Misbah-ul-Haq, the Pakistan Test captain, announced on Thursday (April 6) that he would be retiring from international cricket after the end of the Test series in West Indies.
“I am announcing my retirement from international cricket,” Misbah told reporters at a press conference at the Gadaffi Stadium in Lahore. “The upcoming series against West Indies will be my last. I will continue to play cricket at the domestic level. Regarding when I will leave domestic cricket, I will decide it later.”
Pakistan are scheduled to play three Tests against West Indies, the first of which will start on April 21 in Jamaica.
With 24 wins in 53 matches, Misbah is Pakistan’s most successful Test captain.
Misbah had taken over the captaincy of the Test side in the wake of the spot-fixing controversy in 2010 in which Salman Butt, the captain then, was banned for five years alongside Mohammad Asif and Mohammad Amir. Without having played a single Test at home, Misbah led Pakistan to the No.1 ranking in Tests for a brief period in 2016.
Misbah, 42, made his Test debut in March 2001, and has so far aggregated 4,951 runs in 72 games at an average of 45.84. He was one of the five Cricketers of the Year, alongside compatriot Younis Khan, chosen by the Wisden Cricketers’ Almanack for 2016. The honour followed a fine performance in Pakistan’s four-Test series against England, in which Misbah hit a century in the opening match at Lord’s and celebrated by doing push-ups in a gripping series that eventually ended all square at 2-2.
However, Misbah did not have a good tour of Australia when Pakistan travelled Down Under in 2016-17, and speculations were rife after that about his impending retirement.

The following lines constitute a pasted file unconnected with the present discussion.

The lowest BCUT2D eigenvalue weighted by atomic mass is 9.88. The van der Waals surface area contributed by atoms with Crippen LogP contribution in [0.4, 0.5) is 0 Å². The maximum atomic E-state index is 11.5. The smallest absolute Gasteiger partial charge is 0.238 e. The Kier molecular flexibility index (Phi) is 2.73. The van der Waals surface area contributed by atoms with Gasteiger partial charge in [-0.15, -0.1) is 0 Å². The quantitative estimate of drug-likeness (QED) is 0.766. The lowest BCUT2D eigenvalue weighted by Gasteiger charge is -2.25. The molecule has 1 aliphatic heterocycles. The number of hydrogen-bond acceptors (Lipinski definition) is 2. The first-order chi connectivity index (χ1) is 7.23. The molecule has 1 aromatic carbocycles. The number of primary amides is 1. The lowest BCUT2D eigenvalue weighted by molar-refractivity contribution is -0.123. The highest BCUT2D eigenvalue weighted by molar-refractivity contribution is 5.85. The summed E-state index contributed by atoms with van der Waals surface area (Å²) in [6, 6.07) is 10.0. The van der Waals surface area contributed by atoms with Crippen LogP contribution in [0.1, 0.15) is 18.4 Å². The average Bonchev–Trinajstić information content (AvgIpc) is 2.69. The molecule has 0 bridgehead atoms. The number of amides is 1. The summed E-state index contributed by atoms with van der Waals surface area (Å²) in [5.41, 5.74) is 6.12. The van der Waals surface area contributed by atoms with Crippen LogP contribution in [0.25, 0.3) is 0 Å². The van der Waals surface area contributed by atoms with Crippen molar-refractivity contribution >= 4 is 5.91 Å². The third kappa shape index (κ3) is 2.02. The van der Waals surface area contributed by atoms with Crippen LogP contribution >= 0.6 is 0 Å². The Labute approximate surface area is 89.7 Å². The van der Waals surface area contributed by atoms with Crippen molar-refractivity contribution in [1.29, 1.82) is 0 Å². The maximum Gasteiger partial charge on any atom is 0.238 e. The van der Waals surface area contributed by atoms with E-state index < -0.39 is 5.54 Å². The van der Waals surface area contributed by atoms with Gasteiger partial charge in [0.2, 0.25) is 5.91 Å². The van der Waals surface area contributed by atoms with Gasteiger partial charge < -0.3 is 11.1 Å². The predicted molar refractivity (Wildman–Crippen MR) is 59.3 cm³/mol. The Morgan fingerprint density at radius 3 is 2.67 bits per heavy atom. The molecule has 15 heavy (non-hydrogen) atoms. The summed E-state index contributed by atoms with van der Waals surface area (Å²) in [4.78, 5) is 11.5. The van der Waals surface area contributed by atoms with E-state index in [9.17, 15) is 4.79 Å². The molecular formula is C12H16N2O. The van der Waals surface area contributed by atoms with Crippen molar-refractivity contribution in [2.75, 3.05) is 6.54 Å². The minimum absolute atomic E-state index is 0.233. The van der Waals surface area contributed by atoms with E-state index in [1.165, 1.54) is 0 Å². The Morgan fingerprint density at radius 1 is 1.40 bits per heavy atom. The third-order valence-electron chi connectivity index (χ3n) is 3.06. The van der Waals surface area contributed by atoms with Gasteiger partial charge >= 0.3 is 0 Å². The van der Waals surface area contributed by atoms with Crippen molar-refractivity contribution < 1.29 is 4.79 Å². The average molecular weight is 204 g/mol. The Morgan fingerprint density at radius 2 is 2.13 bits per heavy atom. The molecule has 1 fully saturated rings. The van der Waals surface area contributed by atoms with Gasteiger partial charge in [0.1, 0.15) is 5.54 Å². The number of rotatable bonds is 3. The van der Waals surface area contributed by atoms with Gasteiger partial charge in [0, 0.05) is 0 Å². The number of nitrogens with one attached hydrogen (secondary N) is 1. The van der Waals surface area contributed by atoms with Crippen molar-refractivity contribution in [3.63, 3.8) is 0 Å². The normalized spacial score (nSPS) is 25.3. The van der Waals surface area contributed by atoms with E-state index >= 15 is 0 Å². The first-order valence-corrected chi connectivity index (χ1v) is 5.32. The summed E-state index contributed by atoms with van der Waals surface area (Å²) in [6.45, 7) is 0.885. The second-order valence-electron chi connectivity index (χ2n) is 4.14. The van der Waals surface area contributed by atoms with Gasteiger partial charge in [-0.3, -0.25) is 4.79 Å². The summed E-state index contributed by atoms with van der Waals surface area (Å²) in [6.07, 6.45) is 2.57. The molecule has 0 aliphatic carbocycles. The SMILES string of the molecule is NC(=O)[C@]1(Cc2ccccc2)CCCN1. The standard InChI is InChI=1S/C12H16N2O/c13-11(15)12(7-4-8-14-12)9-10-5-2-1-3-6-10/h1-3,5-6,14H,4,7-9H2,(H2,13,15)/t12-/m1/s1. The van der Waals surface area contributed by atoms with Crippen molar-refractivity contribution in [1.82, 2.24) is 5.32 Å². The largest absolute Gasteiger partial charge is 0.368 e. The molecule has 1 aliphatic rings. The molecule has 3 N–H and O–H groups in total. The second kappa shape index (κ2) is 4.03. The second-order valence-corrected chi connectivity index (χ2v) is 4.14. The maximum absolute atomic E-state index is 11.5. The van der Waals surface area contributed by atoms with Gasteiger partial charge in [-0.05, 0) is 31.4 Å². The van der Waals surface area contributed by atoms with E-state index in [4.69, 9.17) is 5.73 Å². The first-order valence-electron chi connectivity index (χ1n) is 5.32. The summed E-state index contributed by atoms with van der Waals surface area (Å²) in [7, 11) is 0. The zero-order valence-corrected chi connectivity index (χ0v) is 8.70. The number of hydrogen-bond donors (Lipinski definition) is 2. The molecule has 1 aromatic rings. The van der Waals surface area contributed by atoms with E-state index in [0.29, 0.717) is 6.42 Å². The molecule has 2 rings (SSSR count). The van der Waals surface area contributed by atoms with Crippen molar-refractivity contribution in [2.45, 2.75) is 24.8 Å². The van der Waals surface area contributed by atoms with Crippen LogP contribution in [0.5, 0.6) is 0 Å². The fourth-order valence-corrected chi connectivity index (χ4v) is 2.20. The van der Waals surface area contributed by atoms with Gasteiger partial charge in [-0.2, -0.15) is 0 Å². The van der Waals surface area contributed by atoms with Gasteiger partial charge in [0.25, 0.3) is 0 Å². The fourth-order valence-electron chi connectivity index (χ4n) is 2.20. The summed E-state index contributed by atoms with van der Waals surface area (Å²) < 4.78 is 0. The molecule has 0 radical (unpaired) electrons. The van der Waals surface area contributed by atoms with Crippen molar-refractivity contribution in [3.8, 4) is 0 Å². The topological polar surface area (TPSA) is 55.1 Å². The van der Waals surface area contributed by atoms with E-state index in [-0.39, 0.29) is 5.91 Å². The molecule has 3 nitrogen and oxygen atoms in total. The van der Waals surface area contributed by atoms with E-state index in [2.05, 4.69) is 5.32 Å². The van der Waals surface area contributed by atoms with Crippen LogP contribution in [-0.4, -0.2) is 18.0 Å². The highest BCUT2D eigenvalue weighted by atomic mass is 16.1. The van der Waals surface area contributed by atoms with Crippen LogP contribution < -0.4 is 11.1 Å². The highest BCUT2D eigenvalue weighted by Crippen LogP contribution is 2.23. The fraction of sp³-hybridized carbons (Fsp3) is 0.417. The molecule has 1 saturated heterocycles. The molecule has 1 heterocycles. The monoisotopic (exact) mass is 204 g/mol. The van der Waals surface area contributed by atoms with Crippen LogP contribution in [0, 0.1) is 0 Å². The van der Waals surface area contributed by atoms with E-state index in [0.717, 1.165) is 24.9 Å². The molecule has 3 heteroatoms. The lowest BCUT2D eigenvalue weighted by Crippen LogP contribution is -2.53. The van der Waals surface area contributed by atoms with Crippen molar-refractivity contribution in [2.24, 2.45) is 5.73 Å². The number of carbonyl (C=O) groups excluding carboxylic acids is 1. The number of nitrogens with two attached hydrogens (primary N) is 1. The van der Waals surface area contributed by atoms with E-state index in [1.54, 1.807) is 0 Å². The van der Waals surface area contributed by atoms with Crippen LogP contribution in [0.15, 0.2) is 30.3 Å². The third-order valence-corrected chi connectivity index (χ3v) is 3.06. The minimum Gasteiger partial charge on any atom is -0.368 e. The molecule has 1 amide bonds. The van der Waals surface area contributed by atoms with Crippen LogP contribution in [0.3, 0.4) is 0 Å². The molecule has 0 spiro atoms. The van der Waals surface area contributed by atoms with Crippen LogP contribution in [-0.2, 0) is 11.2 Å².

“I have seen many ups and downs during my career. I was dropped from the team, played poorly as well at times. But then I had some great moments too where we became the No.1 Test team in the world (last year),” he said. “So, overall I am satisfied with my performance.”
Misbah was also one of the Cricketers of the Year for the Wisden India Almanack in 2014. His best years as a Test batsmen were 2011, 2013 and 2014, making more than 700 runs in each of those years. He played only five Tests in Pakistan, and took a liking for the three grounds in United Arab Emirates, Pakistan’s adopted home venue, where he aggregated 2209 runs in 26 games. That included a 56-ball 100 against Australia in Abu Dhabi in 2014-15, the joint-fastest Test century alongside Viv Richards. The mark was lowered later by Brendon McCullum, who hit a 54-ball Test ton in 2015-16.
Misbah, who quit from One-Day Internationals after the 2015 World Cup, said that winning the World Cup was one of the aims that he could not fulfill, but had no regrets.
“I had some unfinished business, but that’s how life is. I had a dream of winning the World Cup for Pakistan, but then I also had a dream to captain the team in Pakistan,” he said. “However, that is how life is. You don’t’ get everything you ask for.”
Sarfraz Ahmed, who leads Pakistan in both ODIs and Twenty20 Internationals, is likely to be named Misbah’s replacement, with the outgoing Test skipper saying it was important to have one captain for all formats.
“We should not put pressure on Sarfraz; instead we should support him,” said Misbah. “I also believe that there should be only one captain, so all the players can support him.”